Please use this identifier to cite or link to this item: https://hdl.handle.net/10356/35860
Title: Why economic reforms have not brought about equality in China?
Authors: Tian, Yu.
Keywords: DRNTU::Social sciences::Economic development::China
Issue Date: 2007
Abstract: Many believe that reform is a self-incremental and steady process which would promote upgrading of productivity and people's living standards. With these achievements foreseen and obtained, many would support reform. Since 1978, China is determined to depart from the former egalitarianism distribution society and move towards efficiency and high growth by reform and opening up. As summarized by UNDP, the pre-reform period was that of more equality but little equity and everyone was equally poor. However, the post-reform period is not just the opposite of it, as some are allowed to get rich first and social equity was realized to some extent, but increasing gap in income distribution has become more and more prominent. Many indexes in this regard suggest the situation has reached to the international warning line and if not checked, the whole reform process would be derailed and sacrificed. One example: according to one survey by the end of 2002, there are at least 100-200 million urban residents who are not satisfied with their present living conditions, accounting for 22-45% of the total; around 32-36 million are very unsatisfied and the ratio is 7-8%.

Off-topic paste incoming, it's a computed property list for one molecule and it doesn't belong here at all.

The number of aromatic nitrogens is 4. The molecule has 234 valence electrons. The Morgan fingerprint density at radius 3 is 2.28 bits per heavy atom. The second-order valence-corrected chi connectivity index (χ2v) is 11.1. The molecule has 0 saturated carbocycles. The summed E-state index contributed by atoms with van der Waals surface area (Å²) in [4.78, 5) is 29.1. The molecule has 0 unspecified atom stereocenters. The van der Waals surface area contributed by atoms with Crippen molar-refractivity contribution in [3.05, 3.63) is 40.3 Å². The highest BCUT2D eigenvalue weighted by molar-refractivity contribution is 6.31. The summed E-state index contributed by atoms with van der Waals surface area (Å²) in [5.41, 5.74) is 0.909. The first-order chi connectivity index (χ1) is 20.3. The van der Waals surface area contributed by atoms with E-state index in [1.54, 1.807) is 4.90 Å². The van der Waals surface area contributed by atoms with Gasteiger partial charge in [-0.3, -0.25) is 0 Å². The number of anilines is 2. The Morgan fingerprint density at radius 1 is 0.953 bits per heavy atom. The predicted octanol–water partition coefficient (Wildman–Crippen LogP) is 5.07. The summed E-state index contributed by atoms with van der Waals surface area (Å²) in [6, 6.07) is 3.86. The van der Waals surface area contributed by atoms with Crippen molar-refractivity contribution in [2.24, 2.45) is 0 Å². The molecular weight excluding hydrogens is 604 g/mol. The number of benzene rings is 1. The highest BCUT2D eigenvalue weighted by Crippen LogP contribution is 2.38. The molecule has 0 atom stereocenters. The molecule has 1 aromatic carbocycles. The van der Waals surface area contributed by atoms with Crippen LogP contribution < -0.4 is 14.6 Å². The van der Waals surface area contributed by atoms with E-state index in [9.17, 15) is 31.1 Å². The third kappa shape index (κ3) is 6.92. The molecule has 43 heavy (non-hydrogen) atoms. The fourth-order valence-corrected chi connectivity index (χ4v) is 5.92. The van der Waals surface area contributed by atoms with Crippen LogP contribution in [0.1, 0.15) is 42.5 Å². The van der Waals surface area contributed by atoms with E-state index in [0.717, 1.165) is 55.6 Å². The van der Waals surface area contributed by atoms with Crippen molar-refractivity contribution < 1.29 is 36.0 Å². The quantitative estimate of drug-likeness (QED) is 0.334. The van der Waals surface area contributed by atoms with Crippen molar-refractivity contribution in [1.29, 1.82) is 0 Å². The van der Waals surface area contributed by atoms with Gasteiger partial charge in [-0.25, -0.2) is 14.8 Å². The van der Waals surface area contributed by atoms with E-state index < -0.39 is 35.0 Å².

Description: 49 p.
URI: http://hdl.handle.net/10356/35860
Fulltext Permission: restricted
Fulltext Availability: With Fulltext
Appears in Collections:RSIS Theses

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